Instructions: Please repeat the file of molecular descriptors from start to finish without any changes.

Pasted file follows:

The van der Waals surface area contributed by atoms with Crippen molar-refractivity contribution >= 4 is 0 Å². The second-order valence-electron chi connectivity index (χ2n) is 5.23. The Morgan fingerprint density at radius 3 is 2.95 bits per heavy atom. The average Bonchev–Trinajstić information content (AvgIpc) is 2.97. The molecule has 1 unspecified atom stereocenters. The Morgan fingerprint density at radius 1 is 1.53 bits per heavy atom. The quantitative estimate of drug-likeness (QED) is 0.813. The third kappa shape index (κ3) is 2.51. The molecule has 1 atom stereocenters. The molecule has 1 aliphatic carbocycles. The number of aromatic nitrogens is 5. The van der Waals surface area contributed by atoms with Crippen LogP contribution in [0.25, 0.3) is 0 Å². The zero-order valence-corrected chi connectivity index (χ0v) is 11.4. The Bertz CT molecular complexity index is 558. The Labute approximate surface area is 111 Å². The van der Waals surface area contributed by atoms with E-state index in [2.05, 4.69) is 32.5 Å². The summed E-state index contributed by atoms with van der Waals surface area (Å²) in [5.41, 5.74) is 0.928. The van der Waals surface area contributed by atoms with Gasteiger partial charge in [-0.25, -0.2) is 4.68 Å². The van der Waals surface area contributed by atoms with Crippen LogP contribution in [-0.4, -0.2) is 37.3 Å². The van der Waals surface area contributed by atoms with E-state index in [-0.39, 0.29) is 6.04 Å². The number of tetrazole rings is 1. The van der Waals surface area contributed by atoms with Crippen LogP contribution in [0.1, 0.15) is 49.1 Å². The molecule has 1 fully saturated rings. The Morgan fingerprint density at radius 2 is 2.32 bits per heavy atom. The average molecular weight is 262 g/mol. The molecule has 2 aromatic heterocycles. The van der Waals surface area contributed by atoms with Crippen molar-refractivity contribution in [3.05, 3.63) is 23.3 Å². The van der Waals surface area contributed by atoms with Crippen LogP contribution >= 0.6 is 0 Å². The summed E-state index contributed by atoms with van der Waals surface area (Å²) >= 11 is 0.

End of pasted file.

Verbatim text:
The van der Waals surface area contributed by atoms with Crippen molar-refractivity contribution >= 4 is 0 Å². The second-order valence-electron chi connectivity index (χ2n) is 5.23. The Morgan fingerprint density at radius 3 is 2.95 bits per heavy atom. The average Bonchev–Trinajstić information content (AvgIpc) is 2.97. The molecule has 1 unspecified atom stereocenters. The Morgan fingerprint density at radius 1 is 1.53 bits per heavy atom. The quantitative estimate of drug-likeness (QED) is 0.813. The third kappa shape index (κ3) is 2.51. The molecule has 1 atom stereocenters. The molecule has 1 aliphatic carbocycles. The number of aromatic nitrogens is 5. The van der Waals surface area contributed by atoms with Crippen LogP contribution in [0.25, 0.3) is 0 Å². The zero-order valence-corrected chi connectivity index (χ0v) is 11.4. The Bertz CT molecular complexity index is 558. The Labute approximate surface area is 111 Å². The van der Waals surface area contributed by atoms with E-state index in [2.05, 4.69) is 32.5 Å². The summed E-state index contributed by atoms with van der Waals surface area (Å²) in [5.41, 5.74) is 0.928. The van der Waals surface area contributed by atoms with Gasteiger partial charge in [-0.25, -0.2) is 4.68 Å². The van der Waals surface area contributed by atoms with Crippen LogP contribution in [-0.4, -0.2) is 37.3 Å². The van der Waals surface area contributed by atoms with E-state index in [-0.39, 0.29) is 6.04 Å². The number of tetrazole rings is 1. The van der Waals surface area contributed by atoms with Crippen LogP contribution in [0.1, 0.15) is 49.1 Å². The molecule has 1 fully saturated rings. The Morgan fingerprint density at radius 2 is 2.32 bits per heavy atom. The average molecular weight is 262 g/mol. The molecule has 2 aromatic heterocycles. The van der Waals surface area contributed by atoms with Crippen molar-refractivity contribution in [3.05, 3.63) is 23.3 Å². The van der Waals surface area contributed by atoms with Crippen LogP contribution >= 0.6 is 0 Å². The summed E-state index contributed by atoms with van der Waals surface area (Å²) >= 11 is 0.